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Saving Elephants

Sangduen Chailert, known as "Lek," puts in 18-hour days caring for sick and injured elephants in a protected reserve she co-founded, the Elephant Nature Park in northern Thailand.

The dwindling elephant population is a world-wide concern and Chailert is in the thick of saving them in her country. Doing so has endangered her own safety: She campaigns against "crushing," the stabbing, beating, and starving that handlers do in order to "tame" an elephant. This has earned her the enmity of officials in the government; Thailand's economy counts on tourism, and when foreigners are informed about how the elephants they see are being mistreated, Thailand loses some of its "romantic" image.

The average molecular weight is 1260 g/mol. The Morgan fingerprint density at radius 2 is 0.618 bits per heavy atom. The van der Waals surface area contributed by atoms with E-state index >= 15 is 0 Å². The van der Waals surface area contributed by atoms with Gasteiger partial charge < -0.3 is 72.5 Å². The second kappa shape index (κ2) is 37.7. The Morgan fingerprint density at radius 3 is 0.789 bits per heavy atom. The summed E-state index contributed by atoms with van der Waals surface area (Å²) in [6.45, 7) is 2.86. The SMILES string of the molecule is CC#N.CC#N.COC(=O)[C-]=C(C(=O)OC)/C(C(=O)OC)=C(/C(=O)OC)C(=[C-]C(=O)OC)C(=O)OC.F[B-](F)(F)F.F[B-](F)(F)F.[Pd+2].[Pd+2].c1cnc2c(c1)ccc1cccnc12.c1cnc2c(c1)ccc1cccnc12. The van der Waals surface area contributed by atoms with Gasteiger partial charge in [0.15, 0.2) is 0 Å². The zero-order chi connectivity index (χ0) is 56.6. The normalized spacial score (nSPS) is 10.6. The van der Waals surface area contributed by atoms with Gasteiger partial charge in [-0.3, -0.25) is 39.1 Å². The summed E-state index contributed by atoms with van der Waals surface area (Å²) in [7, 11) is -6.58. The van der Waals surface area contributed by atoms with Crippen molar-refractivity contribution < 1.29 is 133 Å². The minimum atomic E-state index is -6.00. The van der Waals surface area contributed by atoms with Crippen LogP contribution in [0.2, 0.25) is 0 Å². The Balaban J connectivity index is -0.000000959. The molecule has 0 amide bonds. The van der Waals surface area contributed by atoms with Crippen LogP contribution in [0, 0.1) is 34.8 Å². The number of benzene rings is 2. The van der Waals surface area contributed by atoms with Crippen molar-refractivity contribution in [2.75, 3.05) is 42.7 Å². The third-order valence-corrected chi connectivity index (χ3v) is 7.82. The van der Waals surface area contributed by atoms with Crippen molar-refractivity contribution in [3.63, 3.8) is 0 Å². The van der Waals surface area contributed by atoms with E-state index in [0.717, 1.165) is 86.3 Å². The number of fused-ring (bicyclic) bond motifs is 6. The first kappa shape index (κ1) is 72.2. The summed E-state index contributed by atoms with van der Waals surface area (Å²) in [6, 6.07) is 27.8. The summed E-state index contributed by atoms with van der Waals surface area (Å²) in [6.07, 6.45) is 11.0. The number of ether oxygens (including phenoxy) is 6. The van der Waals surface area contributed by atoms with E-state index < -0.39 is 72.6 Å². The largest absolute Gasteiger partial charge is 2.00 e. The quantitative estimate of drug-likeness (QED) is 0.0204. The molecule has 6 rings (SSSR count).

The Park, and Chailert herself, have been subject to harassment, raids, and threats. In 2012, employees of the Park were interrogated for over 13 hours by dozens of armed officials investigating an "anonymous" complaint that 70 wild elephants were being abused there; the complaint was baseless, and probably fabricated.

Despite such incidents, Chailert continues to speak out about how animals--particularly elephants--are treated throughout southeast Asia. As she said at the time of the raid, "We will do whatever possible to protect our elephants. Today I prepare to go to jail, but the fight for my animals and justice will never stop."